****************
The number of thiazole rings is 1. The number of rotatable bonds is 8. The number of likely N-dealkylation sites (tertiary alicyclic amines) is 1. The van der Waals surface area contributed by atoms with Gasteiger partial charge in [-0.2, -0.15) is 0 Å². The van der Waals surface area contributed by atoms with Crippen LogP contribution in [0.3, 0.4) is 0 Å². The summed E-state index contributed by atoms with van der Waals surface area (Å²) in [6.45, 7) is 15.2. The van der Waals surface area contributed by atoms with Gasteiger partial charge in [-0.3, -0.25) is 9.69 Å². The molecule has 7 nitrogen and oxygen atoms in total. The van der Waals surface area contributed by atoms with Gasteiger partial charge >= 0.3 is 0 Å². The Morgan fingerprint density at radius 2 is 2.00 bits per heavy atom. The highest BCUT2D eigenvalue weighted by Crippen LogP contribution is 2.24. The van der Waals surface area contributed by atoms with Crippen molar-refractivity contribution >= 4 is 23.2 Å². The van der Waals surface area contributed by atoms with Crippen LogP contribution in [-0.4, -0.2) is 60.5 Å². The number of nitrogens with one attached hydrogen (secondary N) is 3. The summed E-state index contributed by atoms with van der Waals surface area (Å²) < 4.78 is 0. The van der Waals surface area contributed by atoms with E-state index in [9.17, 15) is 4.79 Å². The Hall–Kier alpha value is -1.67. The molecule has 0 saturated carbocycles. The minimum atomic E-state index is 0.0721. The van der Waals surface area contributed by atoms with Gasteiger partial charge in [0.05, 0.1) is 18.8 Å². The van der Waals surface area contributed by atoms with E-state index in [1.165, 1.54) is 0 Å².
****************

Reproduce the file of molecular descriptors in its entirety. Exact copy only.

The number of thiazole rings is 1. The number of rotatable bonds is 8. The number of likely N-dealkylation sites (tertiary alicyclic amines) is 1. The van der Waals surface area contributed by atoms with Gasteiger partial charge in [-0.2, -0.15) is 0 Å². The van der Waals surface area contributed by atoms with Crippen LogP contribution in [0.3, 0.4) is 0 Å². The summed E-state index contributed by atoms with van der Waals surface area (Å²) in [6.45, 7) is 15.2. The van der Waals surface area contributed by atoms with Gasteiger partial charge in [-0.3, -0.25) is 9.69 Å². The molecule has 7 nitrogen and oxygen atoms in total. The van der Waals surface area contributed by atoms with Gasteiger partial charge >= 0.3 is 0 Å². The Morgan fingerprint density at radius 2 is 2.00 bits per heavy atom. The highest BCUT2D eigenvalue weighted by Crippen LogP contribution is 2.24. The van der Waals surface area contributed by atoms with Crippen molar-refractivity contribution >= 4 is 23.2 Å². The van der Waals surface area contributed by atoms with Crippen LogP contribution in [-0.4, -0.2) is 60.5 Å². The number of nitrogens with one attached hydrogen (secondary N) is 3. The summed E-state index contributed by atoms with van der Waals surface area (Å²) < 4.78 is 0. The van der Waals surface area contributed by atoms with E-state index in [9.17, 15) is 4.79 Å². The Hall–Kier alpha value is -1.67. The molecule has 0 saturated carbocycles. The minimum atomic E-state index is 0.0721. The van der Waals surface area contributed by atoms with Gasteiger partial charge in [0.05, 0.1) is 18.8 Å². The van der Waals surface area contributed by atoms with E-state index in [1.165, 1.54) is 0 Å².